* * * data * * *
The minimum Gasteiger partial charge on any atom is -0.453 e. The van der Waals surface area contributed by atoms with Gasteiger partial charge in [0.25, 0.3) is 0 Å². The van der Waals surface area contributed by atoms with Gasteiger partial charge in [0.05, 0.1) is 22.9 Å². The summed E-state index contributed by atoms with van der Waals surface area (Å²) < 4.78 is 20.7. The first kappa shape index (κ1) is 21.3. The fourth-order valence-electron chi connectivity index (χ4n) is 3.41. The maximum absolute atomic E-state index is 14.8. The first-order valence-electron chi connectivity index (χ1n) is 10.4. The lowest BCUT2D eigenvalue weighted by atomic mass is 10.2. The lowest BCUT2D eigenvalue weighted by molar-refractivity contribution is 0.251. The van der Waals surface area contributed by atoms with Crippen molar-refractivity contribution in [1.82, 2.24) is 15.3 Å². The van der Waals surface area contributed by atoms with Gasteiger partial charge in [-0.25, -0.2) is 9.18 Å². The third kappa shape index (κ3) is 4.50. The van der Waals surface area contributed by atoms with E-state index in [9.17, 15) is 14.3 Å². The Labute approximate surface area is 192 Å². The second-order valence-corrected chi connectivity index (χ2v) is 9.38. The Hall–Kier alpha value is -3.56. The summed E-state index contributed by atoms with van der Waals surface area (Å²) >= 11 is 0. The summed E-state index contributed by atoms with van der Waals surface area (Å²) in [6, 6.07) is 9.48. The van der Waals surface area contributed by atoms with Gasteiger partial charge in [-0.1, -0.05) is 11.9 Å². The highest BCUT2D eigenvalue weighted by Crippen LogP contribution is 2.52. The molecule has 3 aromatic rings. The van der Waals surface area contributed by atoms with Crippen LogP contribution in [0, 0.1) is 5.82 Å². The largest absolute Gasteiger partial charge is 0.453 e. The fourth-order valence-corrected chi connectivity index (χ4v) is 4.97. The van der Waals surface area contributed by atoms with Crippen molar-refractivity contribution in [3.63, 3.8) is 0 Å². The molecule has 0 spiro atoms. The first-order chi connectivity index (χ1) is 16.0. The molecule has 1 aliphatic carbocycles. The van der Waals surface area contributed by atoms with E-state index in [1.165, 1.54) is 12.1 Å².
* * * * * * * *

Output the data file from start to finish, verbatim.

The minimum Gasteiger partial charge on any atom is -0.453 e. The van der Waals surface area contributed by atoms with Gasteiger partial charge in [0.25, 0.3) is 0 Å². The van der Waals surface area contributed by atoms with Gasteiger partial charge in [0.05, 0.1) is 22.9 Å². The summed E-state index contributed by atoms with van der Waals surface area (Å²) < 4.78 is 20.7. The first kappa shape index (κ1) is 21.3. The fourth-order valence-electron chi connectivity index (χ4n) is 3.41. The maximum absolute atomic E-state index is 14.8. The first-order valence-electron chi connectivity index (χ1n) is 10.4. The lowest BCUT2D eigenvalue weighted by atomic mass is 10.2. The lowest BCUT2D eigenvalue weighted by molar-refractivity contribution is 0.251. The van der Waals surface area contributed by atoms with Crippen molar-refractivity contribution in [1.82, 2.24) is 15.3 Å². The van der Waals surface area contributed by atoms with Gasteiger partial charge in [-0.25, -0.2) is 9.18 Å². The third kappa shape index (κ3) is 4.50. The van der Waals surface area contributed by atoms with E-state index in [9.17, 15) is 14.3 Å². The Labute approximate surface area is 192 Å². The second-order valence-corrected chi connectivity index (χ2v) is 9.38. The Hall–Kier alpha value is -3.56. The summed E-state index contributed by atoms with van der Waals surface area (Å²) >= 11 is 0. The summed E-state index contributed by atoms with van der Waals surface area (Å²) in [6, 6.07) is 9.48. The van der Waals surface area contributed by atoms with Gasteiger partial charge in [-0.1, -0.05) is 11.9 Å². The highest BCUT2D eigenvalue weighted by Crippen LogP contribution is 2.52. The molecule has 3 aromatic rings. The van der Waals surface area contributed by atoms with Crippen LogP contribution in [0, 0.1) is 5.82 Å². The largest absolute Gasteiger partial charge is 0.453 e. The fourth-order valence-corrected chi connectivity index (χ4v) is 4.97. The van der Waals surface area contributed by atoms with Crippen molar-refractivity contribution in [3.63, 3.8) is 0 Å². The molecule has 0 spiro atoms. The first-order chi connectivity index (χ1) is 16.0. The molecule has 1 aliphatic carbocycles. The van der Waals surface area contributed by atoms with E-state index in [1.165, 1.54) is 12.1 Å².